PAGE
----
Donuts and Other Proclamations of Love by Jared Reck; narrated by Kirby Heyborne Listening Library Release Date: June 8, 2021 ISBN: 9780593398951
Oscar is coasting out his last year of high school. After losing both parents as a child where he was born in Sweden, he is growing up with just his Grandfather, Farfar in the US. Not looking to attend college, his plans are to get his diploma and then take over the food truck he has been running with his grandfather on weekends and summers. But as he works through his calm, ordered days, Lou, a whirlwind of an overachiever, steamrolls him into using his skills to cook up the mountains of leftover apples from the cafeteria in the name of reducing food waste. She upends the life he thought he wanted with enthusiasm. When tragedy hits he realizes even the steadiest of plans can be blown apart.
The Alex Awards are given to ten books written for adults that have special appeal to young adults, ages 12 through 18. For more information about the award and previous winners, check out the Alex Awards page on the YALSA website.
Jonathan Evison is the author of Lawn Boy, published by Algonquin Books of Chapel Hill, a division of Workman Publishing. Twenty-something Mike Muñoz is passionate about the art of landscaping–a fresh cut lawn and a creative topiary. Caught between taking care of his mother and brother and trying to strike out on his own, Mike is not-so-patiently waiting for a lucky break. His struggle is familiar and heartbreaking, and it’s impossible not to root for him as he chases the elusive American Dream.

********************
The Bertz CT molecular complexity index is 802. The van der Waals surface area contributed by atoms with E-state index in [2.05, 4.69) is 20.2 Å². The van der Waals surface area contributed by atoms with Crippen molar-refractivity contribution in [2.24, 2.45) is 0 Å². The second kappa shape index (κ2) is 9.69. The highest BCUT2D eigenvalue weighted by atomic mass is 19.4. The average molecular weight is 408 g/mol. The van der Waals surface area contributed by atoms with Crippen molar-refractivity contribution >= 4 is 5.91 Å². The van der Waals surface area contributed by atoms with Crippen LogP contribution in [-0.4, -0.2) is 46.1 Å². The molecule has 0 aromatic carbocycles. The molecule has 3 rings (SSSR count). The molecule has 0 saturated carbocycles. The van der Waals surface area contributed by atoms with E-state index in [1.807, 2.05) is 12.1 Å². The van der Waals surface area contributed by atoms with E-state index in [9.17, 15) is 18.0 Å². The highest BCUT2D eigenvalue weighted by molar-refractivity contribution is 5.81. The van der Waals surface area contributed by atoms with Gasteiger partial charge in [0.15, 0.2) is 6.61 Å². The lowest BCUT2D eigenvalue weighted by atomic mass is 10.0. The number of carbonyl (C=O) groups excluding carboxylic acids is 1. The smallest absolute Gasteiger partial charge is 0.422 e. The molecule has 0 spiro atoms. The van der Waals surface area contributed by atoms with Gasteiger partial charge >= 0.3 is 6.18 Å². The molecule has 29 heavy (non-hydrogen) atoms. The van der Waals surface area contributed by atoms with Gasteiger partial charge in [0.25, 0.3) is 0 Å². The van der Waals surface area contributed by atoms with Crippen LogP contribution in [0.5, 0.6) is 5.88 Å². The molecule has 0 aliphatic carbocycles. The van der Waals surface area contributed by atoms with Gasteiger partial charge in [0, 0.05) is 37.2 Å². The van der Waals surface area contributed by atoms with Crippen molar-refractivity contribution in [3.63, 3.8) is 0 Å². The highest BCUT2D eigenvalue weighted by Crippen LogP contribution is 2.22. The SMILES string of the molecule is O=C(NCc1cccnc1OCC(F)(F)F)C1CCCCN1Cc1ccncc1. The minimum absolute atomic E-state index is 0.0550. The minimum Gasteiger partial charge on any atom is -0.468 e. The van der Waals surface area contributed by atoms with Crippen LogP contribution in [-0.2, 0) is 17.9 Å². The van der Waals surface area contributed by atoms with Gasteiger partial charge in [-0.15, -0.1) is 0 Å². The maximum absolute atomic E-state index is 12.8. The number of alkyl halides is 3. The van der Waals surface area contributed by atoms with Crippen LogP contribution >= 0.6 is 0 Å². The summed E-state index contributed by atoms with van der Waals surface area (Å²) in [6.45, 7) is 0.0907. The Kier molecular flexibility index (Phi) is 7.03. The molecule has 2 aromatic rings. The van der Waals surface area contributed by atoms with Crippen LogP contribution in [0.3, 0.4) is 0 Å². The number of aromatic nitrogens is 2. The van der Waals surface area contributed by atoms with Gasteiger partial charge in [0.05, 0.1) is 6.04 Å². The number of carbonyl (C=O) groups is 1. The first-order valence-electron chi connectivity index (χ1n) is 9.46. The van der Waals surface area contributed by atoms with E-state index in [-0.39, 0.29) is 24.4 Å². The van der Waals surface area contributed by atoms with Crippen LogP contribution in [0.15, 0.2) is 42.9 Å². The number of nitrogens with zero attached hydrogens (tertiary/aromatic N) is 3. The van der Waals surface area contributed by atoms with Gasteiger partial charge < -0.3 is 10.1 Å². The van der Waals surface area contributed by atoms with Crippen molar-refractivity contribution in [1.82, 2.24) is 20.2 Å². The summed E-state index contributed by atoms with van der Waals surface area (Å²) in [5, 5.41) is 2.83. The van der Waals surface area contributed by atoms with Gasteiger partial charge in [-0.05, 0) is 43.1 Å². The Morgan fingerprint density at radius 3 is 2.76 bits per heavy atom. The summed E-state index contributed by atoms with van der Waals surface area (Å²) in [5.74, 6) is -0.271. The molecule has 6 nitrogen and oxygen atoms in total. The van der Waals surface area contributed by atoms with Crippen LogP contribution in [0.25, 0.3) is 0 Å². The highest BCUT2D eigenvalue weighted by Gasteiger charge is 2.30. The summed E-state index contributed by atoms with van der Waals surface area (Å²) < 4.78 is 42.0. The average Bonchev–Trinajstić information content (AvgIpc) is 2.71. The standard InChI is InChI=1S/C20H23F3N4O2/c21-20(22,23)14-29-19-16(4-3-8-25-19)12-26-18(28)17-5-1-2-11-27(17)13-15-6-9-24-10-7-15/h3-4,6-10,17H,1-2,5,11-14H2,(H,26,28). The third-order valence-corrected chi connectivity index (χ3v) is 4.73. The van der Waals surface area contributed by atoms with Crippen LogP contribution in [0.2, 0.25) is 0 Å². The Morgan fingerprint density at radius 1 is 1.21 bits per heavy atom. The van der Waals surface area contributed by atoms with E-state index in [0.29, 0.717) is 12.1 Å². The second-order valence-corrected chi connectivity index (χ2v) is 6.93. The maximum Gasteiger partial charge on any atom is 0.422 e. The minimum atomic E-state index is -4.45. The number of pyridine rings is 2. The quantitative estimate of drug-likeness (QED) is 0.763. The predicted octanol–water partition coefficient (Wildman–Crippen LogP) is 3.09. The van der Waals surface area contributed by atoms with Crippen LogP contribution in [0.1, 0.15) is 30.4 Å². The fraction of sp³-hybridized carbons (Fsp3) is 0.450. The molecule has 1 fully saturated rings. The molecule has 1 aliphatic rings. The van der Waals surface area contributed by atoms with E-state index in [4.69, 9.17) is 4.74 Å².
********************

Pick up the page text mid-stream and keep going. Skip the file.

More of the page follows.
Becky Reiser, 2019 Alex Award committee member, interviewed Jonathan Evison about his book.
First, of all, I really enjoyed Lawn Boy! Where did you get the idea for Mike Muñoz to work as a “landscape artist”? Was it important that he had a job doing manual labor?
I’ve always wanted to write a novel about class in America, and ultimately I decided I wanted to write it from the perspective of a laborer. Among the many jobs I worked before I managed to scratch out a living as a novelist was landscaper. For years I worked in wealthy people’s yards and became very familiar with the dynamic between the haves and the have-nots. Like Mike, I was raised by a single mom; a working class kid in an otherwise affluent community. I started working under the table when I was ten years old, bussing tables at a restaurant called Jon Patrick’s in Pioneer Square in Seattle, where my waitress sister paid me out of her tips. So most of my life I’ve been serving people one way or another. All those years laboring, I always tried to nurture my creative aspirations, though I didn’t have much of a support system in place. So, I guess more than anything I drew heavily from personal experience in writing Mike.